The Center for Constitutional Rights (CCR) and Yale Law School’s Allard K. Lowenstein’s International Human Rights Clinic recently released a report condemning the use of so-called Special Administrative Measures (SAMs), arguing that they violate International and US Laws.
SAMs involve the extreme isolation of individuals, who may or may not be convicted of a crime. The report builds on scholarship and first-hand accounts surrounding the horrors of solitary confinement, a practice that many have defined as a form of torture and that currently affects nearly 80,000 incarcerated people.
Many have noted the moral decadence of US prisons, including Charles Dickens, who famously said, “I believe that very few men are capable of estimating the immense amount of torture and agony which this dreadful punishment, prolonged for years, inflicts upon the sufferers […] I am only the more convinced that there is a depth of terrible endurance in which none but the sufferers themselves can fathom, and which no man has a right to inflict upon his fellow creature.” That’s the epigraph to the recent CCR study, evincing the point of view of the researchers.
It’s not really a radical position to take. Solitary confinement has already been condemned by the UN. In 2011, then-UN Special Rapporteur on torture Juan E. Méndez was unequivocal in his speech to a General Assembly committee: “Segregation, isolation, separation, cellular, lockdown, Supermax, the hole, Secure Housing Unit… whatever the name, solitary confinement should be banned by States as a punishment or extortion technique.” Specifically, he said confinement of an individual for more than 15 days should be prohibited absolutely, as a person can suffer irreversible damage to their mental health.
It Gets Worse
For this reason, it is deeply concerning that SAMs have begun to surface as the next wave of extreme punitive isolation. It is difficult to imagine how solitary confinement could be worse than it already is. But the federal government has, in its infinite imagination, devised a means of torture that effectively impedes a prisoner’s access to the outside world.
According to the CCR’s report, even in solitary confinement, detainees are permitted to speak to other prisoners through drains and by other unofficial means. Under SAMs, a person is cut-off from these forms of communication.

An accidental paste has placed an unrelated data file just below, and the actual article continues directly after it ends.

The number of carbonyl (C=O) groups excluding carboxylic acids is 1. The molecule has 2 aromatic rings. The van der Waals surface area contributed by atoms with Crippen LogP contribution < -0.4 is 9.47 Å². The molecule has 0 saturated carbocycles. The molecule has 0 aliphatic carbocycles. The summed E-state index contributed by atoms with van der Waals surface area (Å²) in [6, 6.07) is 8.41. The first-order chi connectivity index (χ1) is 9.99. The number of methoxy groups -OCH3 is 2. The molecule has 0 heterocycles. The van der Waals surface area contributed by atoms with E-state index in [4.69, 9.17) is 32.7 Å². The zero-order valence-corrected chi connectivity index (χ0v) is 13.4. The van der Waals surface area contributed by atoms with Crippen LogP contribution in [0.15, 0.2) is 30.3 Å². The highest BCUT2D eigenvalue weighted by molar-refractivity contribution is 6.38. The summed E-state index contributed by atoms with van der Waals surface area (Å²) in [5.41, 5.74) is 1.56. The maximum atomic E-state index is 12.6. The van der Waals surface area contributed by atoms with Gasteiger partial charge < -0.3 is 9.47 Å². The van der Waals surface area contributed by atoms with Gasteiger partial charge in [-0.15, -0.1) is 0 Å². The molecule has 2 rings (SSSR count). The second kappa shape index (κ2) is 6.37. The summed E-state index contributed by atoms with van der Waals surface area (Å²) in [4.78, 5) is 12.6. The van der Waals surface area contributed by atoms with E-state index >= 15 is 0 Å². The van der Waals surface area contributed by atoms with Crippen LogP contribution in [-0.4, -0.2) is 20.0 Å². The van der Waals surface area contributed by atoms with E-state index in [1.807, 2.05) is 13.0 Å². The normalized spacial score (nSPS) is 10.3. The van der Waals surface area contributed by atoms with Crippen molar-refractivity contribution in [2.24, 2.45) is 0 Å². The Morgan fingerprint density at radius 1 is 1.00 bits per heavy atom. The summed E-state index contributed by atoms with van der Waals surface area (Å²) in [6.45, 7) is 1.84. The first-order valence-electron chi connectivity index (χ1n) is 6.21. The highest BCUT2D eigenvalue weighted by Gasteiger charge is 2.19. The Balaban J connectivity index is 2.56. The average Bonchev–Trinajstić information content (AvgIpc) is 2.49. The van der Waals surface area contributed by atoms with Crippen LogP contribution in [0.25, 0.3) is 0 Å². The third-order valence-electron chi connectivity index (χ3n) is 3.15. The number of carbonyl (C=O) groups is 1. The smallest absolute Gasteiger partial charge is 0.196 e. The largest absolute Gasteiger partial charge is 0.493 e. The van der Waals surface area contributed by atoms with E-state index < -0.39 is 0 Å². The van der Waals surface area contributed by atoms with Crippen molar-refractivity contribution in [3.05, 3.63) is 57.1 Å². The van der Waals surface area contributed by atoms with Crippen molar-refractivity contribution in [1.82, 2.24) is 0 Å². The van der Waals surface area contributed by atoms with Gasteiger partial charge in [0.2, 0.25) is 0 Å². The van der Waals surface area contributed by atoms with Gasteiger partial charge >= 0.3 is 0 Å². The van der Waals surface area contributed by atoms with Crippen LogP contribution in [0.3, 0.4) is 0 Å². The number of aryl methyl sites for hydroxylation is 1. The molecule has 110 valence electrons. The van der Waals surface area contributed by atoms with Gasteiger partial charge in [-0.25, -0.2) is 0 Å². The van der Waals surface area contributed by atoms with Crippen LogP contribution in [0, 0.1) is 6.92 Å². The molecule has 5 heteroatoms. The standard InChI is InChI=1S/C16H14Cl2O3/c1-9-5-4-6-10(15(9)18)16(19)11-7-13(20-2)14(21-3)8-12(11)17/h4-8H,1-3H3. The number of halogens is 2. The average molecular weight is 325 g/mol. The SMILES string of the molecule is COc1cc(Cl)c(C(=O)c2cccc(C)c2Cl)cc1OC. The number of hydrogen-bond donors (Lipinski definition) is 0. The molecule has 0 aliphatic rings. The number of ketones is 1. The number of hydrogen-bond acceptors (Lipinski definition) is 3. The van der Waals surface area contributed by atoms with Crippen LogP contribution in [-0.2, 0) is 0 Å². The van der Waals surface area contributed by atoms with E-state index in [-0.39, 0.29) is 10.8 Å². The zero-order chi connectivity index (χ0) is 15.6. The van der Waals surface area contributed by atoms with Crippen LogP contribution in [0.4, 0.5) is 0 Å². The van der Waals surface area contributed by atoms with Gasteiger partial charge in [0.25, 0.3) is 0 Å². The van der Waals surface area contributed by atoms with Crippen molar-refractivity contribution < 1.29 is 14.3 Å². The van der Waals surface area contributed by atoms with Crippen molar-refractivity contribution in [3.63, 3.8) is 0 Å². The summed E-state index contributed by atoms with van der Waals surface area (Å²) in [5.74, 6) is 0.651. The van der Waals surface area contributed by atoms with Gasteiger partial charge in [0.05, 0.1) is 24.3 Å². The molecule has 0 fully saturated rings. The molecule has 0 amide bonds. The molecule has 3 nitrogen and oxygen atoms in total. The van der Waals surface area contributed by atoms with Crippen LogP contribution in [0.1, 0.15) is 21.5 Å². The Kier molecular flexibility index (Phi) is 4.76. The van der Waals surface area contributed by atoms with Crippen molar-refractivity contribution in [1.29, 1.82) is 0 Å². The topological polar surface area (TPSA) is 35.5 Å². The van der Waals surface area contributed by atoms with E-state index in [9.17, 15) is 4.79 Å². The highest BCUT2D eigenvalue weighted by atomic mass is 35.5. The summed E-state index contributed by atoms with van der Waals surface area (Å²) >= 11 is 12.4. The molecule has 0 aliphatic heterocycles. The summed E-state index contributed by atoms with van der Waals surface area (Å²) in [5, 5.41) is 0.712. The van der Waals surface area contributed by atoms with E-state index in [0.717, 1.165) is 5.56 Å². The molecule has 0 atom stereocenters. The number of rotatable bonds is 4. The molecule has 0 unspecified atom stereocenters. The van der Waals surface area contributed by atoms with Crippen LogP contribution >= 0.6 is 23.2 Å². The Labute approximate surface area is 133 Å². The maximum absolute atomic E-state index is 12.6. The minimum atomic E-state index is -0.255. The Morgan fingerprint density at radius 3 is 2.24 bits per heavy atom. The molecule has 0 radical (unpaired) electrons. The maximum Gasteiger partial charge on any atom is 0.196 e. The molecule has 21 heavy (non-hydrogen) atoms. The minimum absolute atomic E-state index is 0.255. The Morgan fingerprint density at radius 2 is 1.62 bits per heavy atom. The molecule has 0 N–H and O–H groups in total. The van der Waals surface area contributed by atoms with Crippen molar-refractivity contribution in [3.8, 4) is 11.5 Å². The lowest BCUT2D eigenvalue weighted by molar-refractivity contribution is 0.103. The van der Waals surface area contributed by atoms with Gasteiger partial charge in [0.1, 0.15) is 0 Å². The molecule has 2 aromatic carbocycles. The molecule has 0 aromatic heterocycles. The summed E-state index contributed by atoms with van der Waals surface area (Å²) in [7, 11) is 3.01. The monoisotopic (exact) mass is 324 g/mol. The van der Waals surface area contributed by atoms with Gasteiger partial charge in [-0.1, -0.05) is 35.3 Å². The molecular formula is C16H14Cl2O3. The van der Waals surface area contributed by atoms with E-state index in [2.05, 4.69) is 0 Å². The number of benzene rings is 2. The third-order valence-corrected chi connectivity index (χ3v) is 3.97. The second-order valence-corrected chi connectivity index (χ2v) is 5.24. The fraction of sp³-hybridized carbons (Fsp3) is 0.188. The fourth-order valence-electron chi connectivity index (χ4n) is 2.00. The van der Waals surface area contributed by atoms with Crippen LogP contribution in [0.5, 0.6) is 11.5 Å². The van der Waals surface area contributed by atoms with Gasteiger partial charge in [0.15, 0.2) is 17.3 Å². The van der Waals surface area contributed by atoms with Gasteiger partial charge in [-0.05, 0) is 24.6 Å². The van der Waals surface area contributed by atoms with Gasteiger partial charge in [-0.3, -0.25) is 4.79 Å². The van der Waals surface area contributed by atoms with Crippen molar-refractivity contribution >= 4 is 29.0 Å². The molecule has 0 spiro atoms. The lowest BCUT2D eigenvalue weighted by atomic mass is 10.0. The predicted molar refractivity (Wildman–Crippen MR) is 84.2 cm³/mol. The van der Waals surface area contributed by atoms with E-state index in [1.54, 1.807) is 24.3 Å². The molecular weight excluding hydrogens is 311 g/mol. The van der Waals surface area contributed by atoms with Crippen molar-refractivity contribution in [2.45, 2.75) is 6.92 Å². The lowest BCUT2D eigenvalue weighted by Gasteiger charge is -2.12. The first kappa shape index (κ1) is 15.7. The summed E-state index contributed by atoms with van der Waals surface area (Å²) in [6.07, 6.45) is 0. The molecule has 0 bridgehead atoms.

SAM rules are numerous and cruel: the prisoner is not permitted access to current media or news sources; they are only allowed to speak with their attorney; all attorney-client interactions may be monitored by the FBI; the prisoner, their family members and the attorney are given gag orders, meaning SAMs are, for the most part, kept out of the public eye; and to make matters worse, the US Attorney General is the only person permitted to implement these measures and is not required to disclose the reasons for using SAMs.
The Intercept published an incisive review of the CCR’s report, noting that, by and large, those who suffer under SAMs are Muslim and connected to so-called “national security” concerns. In some cases, the federal government uses these measures to coerce defendants being held in detention into entering a guilty plea. And, as highlighted by The Intercept, courts often uphold SAMs due to national security risks.
More to Come
This form of torture was first employed in 1996 following the Oklahoma City Bombing. Though SAMs emerged in a pre-9/11 world, their use in a post-9/11 world is disconcerting to say the least, especially considering the current status of the federal government.
Our current President, Donald Trump, has unequivocally supported torture, saying we need it because “we have to beat the savages.” And AG Jeff Sessions, who has unfettered control over the imposition of SAMs, has been more adept, refusing to say whether waterboarding is a form of torture. This refusal combined with his open embrace of “law and order” policies could indicate that the use of SAMs will only increase in the years to come.